Of course, it is often very easy to make claims against a ban on the basis of the Law on Countering Extremist Activities, even when it comes to a more dangerous group, since the very definition of extremism in this law is written very poorly. I am inclined to think that this framework law itself is not needed, since Europe can do without it. But we must understand that almost all (there are exceptions, but in the case of MG they are irrelevant) elements of anti-extremist legislation in European countries also exist, since there are the same public interests that need to be protected: namely, state and public security and protection from aggressive forms discriminatory behavior. In European countries, there is a ban on a certain kind of propaganda everywhere (varies by country). Almost everywhere there is an understanding of the motive of hatred towards this or that category of people as an aggravating circumstance for ordinary crimes – this is what is called a “hate crime”, and not just any words. There is also such an element as the possibility of banning an organization (whether registered or not) for anti-constitutional activities, although the mechanisms and consequences of the ban may be different. The difference between democracies in Europe may be what activities against constitutional values are deemed dangerous enough to entail a ban on an organization or a community, and what the consequences of the ban will be. I think that, in essence, the subject of our disputes should be the same.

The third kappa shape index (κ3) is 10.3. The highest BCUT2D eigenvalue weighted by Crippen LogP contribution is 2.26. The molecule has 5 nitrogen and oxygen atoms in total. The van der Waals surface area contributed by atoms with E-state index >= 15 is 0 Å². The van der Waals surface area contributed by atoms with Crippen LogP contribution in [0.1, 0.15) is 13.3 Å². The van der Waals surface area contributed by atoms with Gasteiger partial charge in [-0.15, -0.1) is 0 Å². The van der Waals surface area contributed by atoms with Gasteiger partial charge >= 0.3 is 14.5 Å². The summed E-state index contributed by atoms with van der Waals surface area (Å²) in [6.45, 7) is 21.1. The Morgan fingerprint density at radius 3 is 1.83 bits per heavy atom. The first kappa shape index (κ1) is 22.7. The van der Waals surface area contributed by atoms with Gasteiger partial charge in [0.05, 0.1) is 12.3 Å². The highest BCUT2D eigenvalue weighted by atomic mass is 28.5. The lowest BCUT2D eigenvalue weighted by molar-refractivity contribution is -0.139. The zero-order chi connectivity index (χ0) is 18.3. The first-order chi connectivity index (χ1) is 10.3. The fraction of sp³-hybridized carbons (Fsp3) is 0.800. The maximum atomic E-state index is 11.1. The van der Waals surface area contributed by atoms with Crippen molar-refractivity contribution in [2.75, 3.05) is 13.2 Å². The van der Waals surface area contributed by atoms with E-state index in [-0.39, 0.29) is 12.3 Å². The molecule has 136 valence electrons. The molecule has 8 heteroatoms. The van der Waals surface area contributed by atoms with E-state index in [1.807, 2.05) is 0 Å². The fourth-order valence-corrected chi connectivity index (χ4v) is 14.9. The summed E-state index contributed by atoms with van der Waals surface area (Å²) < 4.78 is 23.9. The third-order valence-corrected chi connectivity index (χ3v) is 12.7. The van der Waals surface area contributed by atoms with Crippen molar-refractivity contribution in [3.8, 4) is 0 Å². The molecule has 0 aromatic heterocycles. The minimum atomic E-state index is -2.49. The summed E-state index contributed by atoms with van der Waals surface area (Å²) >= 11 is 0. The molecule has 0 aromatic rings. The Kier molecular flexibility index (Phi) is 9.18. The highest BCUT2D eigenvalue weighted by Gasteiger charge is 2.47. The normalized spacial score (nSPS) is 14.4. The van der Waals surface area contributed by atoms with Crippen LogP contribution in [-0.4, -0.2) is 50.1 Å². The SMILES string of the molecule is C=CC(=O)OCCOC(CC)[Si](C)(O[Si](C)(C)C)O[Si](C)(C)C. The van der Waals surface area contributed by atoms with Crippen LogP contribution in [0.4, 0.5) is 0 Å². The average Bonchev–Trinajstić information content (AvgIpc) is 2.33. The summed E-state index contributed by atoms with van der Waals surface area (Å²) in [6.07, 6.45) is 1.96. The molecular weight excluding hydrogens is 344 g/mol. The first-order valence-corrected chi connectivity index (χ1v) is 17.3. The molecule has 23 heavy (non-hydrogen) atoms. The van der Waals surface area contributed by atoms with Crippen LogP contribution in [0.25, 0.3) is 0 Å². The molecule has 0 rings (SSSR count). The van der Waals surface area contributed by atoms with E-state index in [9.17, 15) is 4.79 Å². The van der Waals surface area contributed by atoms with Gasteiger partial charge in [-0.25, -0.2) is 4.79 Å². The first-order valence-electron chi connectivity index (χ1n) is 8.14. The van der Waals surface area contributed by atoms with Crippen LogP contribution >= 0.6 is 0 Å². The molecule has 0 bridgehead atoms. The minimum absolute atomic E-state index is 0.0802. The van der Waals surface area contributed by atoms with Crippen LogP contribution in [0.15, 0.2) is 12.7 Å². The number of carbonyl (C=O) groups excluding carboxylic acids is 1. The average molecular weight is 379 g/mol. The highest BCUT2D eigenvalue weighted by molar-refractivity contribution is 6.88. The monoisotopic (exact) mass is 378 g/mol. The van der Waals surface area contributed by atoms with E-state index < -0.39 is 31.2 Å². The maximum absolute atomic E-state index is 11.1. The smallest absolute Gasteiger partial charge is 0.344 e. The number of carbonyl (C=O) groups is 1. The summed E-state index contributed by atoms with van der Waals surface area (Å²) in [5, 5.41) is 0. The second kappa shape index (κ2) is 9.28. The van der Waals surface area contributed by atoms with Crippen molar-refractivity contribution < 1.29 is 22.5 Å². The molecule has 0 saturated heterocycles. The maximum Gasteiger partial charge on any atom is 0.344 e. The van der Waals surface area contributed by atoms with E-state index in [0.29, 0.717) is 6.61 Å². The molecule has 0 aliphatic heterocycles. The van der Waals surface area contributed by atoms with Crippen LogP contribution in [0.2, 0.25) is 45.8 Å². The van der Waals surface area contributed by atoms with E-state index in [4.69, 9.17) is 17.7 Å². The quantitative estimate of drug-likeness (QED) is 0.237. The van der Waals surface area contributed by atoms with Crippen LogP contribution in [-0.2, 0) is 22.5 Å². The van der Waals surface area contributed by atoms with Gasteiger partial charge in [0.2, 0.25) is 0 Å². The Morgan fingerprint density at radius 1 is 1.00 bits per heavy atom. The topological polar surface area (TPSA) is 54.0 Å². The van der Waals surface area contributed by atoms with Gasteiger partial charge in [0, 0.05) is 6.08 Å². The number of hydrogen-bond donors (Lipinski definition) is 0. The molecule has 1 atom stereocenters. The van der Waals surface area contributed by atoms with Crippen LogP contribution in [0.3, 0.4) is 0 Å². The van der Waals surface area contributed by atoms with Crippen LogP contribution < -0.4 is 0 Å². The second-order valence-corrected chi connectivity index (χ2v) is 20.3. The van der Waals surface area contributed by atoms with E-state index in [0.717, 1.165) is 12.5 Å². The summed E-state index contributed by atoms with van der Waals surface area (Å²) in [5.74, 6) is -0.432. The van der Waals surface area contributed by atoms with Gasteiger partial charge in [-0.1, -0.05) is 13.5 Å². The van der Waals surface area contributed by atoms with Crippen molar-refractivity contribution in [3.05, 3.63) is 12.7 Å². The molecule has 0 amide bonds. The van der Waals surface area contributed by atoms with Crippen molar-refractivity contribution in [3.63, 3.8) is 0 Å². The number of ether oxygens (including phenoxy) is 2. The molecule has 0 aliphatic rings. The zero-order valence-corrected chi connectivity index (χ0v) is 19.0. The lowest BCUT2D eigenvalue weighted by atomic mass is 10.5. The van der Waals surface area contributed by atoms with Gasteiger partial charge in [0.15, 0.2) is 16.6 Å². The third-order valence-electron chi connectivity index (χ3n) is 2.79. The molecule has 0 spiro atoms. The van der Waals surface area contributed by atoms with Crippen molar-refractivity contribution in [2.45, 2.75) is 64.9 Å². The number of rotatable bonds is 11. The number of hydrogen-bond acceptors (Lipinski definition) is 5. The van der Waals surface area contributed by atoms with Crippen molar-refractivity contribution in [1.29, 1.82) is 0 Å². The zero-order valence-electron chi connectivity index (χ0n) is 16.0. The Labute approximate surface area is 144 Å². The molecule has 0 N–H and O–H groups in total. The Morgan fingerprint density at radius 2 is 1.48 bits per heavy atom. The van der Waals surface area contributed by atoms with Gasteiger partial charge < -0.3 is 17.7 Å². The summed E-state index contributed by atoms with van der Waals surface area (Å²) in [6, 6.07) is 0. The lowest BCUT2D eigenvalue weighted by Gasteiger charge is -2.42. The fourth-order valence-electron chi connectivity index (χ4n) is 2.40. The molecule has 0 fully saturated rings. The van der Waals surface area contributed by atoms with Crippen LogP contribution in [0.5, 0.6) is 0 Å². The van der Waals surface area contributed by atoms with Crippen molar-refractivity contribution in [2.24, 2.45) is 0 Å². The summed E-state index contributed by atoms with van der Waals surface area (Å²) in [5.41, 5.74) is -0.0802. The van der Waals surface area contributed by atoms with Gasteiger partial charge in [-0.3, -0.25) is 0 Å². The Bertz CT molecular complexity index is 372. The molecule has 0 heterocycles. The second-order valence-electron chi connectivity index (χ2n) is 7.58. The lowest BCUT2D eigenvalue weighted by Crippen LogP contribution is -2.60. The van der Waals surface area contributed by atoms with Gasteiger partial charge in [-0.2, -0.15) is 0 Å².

From the point of view of the current Russian law, the basis for the ban is a very literal reading of the poorly written definition of extremism. Of course, this – if so desired – makes it possible for an overly widespread use. But poor implementation both at the level of the legislator and at the level of law enforcement does not mean that the rule that allows prohibiting an organization by itself is contrary to the Constitution, the European Convention on Human Rights or some other generally accepted legal framework.
The list of extremist organizations now includes almost 90 items; there are a number of those there that would be “necessary in a democratic society” to prohibit (using the famous wording of the Convention). These are not only real gangs such as terrorist organizations or some Tesakov’s “Format-18”. This, for example, “Northern Brotherhood”: those people did not commit violence themselves, but deliberately, systematically and successfully provoked others to it. In democratic countries, it is usually believed that the activities of such groups should be suppressed, although this is usually done when there is no other way.